Andy Roddick teaming with Mardy Fish for doubles at Atlanta Open
Even retirement couldn't stop Andy Roddick from one last chance to play doubles with his friend Mardy Fish in this week's Atlanta Open.
Roddick is returning to help escort Fish into his retirement.
Roddick, 32, says Atlanta served as the "bookends" of his career. It's where he won his first tour title in 2001 and his last in 2012. He retired in 2012 and being back, if only for a week, left him feeling "awkward."
"I feel like the kid who's too old to go back to the high school dance," Roddick said Monday before beating Frances Tiafoe, 17, a top young American player, 6-3, 6-4 in a singles exhibition.
Roddick and Fish are a wild-card entry in the doubles draw and play later in the week.
Fish, who won the Atlanta tournament in 2010-11, recently announced he will retire after the U.S. Open. He plans to play in Washington and Cincinnati before the U.S. Open.
Fish also is in the singles draw in Atlanta.
Fish has battled health problems since March 2012 when his heart started racing uncontrollably the night after he lost a match at Key Biscayne, Florida.
Roddick said he can see a change in Fish since he announced his retirement plans.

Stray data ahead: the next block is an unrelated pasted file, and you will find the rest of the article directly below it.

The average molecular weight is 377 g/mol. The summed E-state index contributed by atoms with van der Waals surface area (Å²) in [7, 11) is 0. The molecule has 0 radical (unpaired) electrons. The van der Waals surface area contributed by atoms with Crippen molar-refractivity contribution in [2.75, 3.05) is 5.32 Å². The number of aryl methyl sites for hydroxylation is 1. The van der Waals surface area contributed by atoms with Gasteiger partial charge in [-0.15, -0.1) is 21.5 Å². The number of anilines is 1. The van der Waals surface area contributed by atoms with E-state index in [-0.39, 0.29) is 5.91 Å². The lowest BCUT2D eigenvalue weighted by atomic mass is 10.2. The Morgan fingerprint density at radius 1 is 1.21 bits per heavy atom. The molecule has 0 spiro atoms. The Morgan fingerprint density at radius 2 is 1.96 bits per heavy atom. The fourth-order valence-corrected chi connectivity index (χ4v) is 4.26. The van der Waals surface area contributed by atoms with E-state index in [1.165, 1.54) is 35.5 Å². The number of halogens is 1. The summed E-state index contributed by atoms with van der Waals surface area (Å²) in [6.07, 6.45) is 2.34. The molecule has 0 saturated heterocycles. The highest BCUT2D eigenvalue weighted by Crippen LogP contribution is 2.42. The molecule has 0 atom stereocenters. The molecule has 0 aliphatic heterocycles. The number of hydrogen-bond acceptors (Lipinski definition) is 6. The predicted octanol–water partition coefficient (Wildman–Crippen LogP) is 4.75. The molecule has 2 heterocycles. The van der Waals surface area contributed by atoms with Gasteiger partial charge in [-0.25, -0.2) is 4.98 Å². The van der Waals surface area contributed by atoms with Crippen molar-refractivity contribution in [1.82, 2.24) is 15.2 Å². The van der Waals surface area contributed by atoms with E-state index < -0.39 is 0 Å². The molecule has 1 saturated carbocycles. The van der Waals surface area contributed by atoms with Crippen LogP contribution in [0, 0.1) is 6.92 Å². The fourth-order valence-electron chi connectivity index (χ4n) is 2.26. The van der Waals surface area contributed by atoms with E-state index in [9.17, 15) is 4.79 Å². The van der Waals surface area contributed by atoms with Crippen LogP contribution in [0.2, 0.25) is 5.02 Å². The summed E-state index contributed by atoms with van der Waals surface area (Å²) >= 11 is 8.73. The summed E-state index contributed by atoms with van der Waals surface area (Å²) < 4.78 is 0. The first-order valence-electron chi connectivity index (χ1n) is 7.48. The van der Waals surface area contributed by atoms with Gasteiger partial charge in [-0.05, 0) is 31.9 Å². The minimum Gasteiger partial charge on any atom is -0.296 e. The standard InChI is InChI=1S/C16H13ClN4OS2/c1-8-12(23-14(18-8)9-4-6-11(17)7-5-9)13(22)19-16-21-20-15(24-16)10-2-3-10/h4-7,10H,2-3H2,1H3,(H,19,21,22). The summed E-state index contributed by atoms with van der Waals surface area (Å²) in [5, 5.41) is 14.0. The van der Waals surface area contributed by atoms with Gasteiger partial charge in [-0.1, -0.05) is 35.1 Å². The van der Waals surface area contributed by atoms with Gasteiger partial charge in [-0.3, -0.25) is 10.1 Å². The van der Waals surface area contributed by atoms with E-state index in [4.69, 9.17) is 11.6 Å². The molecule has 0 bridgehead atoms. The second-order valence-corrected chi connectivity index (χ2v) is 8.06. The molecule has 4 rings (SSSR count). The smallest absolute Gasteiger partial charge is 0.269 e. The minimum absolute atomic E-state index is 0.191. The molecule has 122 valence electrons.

"It seems like since he made his announcement and he can kind of see the finish line, it's almost a weight has been lifted off his shoulders a little bit," Roddick said. "If I can be a small part of kind of helping him this week, I'm happy to do it. We have a very long history. It's something I wanted to do."
Roddick said it was "so hard" to watch Fish try to play through health issues others didn't understand.
"You wanted to shout from the rooftops the fact he was going through something very serious," Roddick said. "That's not the way he wanted to go about the process. It wasn't my decision to decide how it got out there."
Fish and Roddick have a 19-6 career record and last played together in 2012.
Bob and Mike Bryan, playing in Atlanta for the first time since 2001, are the top doubles seed. John Isner, the two-time defending champion, is the No. 1 singles seed for the fourth straight year.
The reunion with Fish was Roddick's primary reason for returning to Atlanta. The exhibition with Tiafoe, No. 274 in the world rankings, provided an added test.
"I guess I'm a glutton of punishment playing a young guy," Roddick said, who then was told he was one of Tiafoe's favorite players.
"That's normally what the kids say right before they want to beat you," he said.
Retirement hasn't robbed Roddick of his powerful serve. He had 13 aces and did not have his serve broken in the exhibition.
The exhibition match was part of Roddick's efforts to encourage the next wave of U.S. players.
Newly named general manager of USTA player development Martin Blackmon said it's important to have such players as Roddick as mentors for Tiafoe and other young players.
"A big part of it, probably the most encouraging part of my first two months on the job is to see the willingness that our past champions like Andy and Mardy and James (Blake) have to give back and to mentor and to make themselves available," Blackmon said.